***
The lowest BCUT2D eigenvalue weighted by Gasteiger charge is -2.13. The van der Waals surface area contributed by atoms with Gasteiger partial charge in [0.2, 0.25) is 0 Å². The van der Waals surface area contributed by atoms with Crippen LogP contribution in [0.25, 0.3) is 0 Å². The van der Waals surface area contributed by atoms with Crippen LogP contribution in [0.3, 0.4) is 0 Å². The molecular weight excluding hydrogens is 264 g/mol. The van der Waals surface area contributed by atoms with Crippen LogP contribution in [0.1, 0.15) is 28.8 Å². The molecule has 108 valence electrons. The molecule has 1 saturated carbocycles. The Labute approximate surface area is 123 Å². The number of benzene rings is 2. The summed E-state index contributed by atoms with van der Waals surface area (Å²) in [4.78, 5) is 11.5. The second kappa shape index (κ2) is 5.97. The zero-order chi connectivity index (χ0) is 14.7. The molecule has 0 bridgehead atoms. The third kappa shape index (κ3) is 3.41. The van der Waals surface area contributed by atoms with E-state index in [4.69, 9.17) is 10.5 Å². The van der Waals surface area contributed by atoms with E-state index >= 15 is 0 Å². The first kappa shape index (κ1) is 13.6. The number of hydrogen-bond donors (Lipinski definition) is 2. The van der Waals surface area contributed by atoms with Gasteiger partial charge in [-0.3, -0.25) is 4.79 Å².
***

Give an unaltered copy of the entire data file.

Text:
The lowest BCUT2D eigenvalue weighted by Gasteiger charge is -2.13. The van der Waals surface area contributed by atoms with Gasteiger partial charge in [0.2, 0.25) is 0 Å². The van der Waals surface area contributed by atoms with Crippen LogP contribution in [0.25, 0.3) is 0 Å². The van der Waals surface area contributed by atoms with Crippen LogP contribution in [0.3, 0.4) is 0 Å². The molecular weight excluding hydrogens is 264 g/mol. The van der Waals surface area contributed by atoms with Crippen LogP contribution in [0.1, 0.15) is 28.8 Å². The molecule has 108 valence electrons. The molecule has 1 saturated carbocycles. The Labute approximate surface area is 123 Å². The number of benzene rings is 2. The summed E-state index contributed by atoms with van der Waals surface area (Å²) in [4.78, 5) is 11.5. The second kappa shape index (κ2) is 5.97. The zero-order chi connectivity index (χ0) is 14.7. The molecule has 0 bridgehead atoms. The third kappa shape index (κ3) is 3.41. The van der Waals surface area contributed by atoms with E-state index in [4.69, 9.17) is 10.5 Å². The van der Waals surface area contributed by atoms with E-state index >= 15 is 0 Å². The first kappa shape index (κ1) is 13.6. The number of hydrogen-bond donors (Lipinski definition) is 2. The van der Waals surface area contributed by atoms with Gasteiger partial charge in [-0.3, -0.25) is 4.79 Å².